HISTORY OF MISSISSAUGA
At the time of the arrival of the Europeans in the 1600s, both Iroquoi and Algonquian peoples already lived in the Credit River Valley area. One of the First Nations groups the traders found around the River area was called the Mississaugas, a tribe originally from Lake Huron. By 1700 the Mississaugas had driven away the Iroquois.
In 1805, government officials from York, as Toronto was then called, bought 84,000 acres of the Mississauga Tract and in 1806 the area was opened for settlement. The various communities settled include: Clarkson, Cooksville, Dixie, Erindale (called Springfield until 1890), Port Credit, Sheridan, and Summerville. This region eventually became known as the Toronto Township, formed on August 2, 1805.
After the land was surveyed, much of it was given by the Crown in the form of land grants to United Empire Loyalists who emigrated from the US. More than a dozen small communities grew in this area, most of which were located near natural resources, waterways for industry and fishing, and routes leading into York.
In 1873, in light of the continued growth seen in this area, the Toronto Township Council was formed to oversee the affairs of the various villages that were unincorporated at that time. The Council’s responsibilities included road maintenance, the establishment of a police force, and mail delivery service.
In 1820, a second purchase was made and additional settlements were established. This led to the eventual displacement of the Mississauga peoples and, in 1847, they were relocated to a reserve in the Grand River Valley near present-day Hagersville. Except for small villages, most of present-day Mississauga was agricultural land, including fruit growing orchards through much of the 19th and first half of the 20th century. Toronto residents would travel to the township to pick fruits and garden vegetables.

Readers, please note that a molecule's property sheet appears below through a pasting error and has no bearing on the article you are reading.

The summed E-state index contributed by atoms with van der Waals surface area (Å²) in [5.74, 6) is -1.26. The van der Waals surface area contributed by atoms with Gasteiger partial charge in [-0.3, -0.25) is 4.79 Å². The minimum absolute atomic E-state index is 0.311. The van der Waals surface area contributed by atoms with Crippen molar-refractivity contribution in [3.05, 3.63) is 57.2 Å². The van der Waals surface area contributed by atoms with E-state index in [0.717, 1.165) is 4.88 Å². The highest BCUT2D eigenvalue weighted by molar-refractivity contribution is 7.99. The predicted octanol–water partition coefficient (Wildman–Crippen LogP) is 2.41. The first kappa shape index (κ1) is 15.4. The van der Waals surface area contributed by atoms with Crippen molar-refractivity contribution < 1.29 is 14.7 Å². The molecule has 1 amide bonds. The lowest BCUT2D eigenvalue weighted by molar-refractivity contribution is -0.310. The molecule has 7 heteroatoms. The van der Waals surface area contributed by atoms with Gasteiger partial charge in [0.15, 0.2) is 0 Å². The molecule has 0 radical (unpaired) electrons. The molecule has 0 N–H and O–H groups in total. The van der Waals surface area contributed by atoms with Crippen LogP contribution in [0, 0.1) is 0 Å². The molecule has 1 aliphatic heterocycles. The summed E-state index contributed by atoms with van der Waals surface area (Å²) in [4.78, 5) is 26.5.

Cottages were constructed along Lake Ontario in the 1920’s as weekend getaway houses for weary city dwellers. Malton Airport opened in 1937, which would later become Canada’s busiest airport, Toronto Pearson International Airport.
The Queen Elizabeth Way highway, one of the first controlled access highways in the world, opened in 1939. The first suburban developments occurred around the same time. Development in general moved north and west from there; large scale developments such as in Meadowvale and Erin Mills sprung up in the 1960s and 70s.
With the exception of Port Credit and Streetsville, the township settlements were amalgamated by a somewhat unpopular provincial decree in 1968 to form the Town of Mississauga. In 1974, both were annexed and Mississauga became a city. That year, the sprawling Square One shopping center opened.
The name “Mississauga” is to many Canadians associated with a major rail disaster that happened on November 10, 1979, when a 106 car freight train carrying explosive and poisonous chemicals was derailed at the intersection of Mavis Road and Dundas in Mississauga.
The resulting fire was allowed to burn itself out, but a ruptured chlorine tank was the main cause for concern. With the possibility of a deadly cloud of chlorine gas spreading through suburban Mississauga, 218,000 people were evacuated. Within a few days Mississauga was practically a ghost town, later when the mess had been cleared and the danger neutralized residents were allowed to return to their homes.
At the time, it was the largest peacetime evacuation in North American history. Due to the speed and efficiency in which it was conducted, many cities later studied and modeled their own emergency plans after Mississauga’s.
TAKEN FROM http://www.mississaugakiosk.com/history.php
If you are looking for a mortgage, refinance your home and consolidate your credit cards or any debt you might have. Also if you would just like some advice regarding your finances. As a former manager of a major finance company I was a top sales person in Ontario in my previous position. I was very successful by giving my clients the best advice and steering them in the right direction to help them with their finance troubles. I am now offering mortgages to complement my real estate services. I have contacts at every financial institution if you may have any preferences in dealing with a particular bank or finance company.
Why Use CENTUM Empire Financial Services Inc.: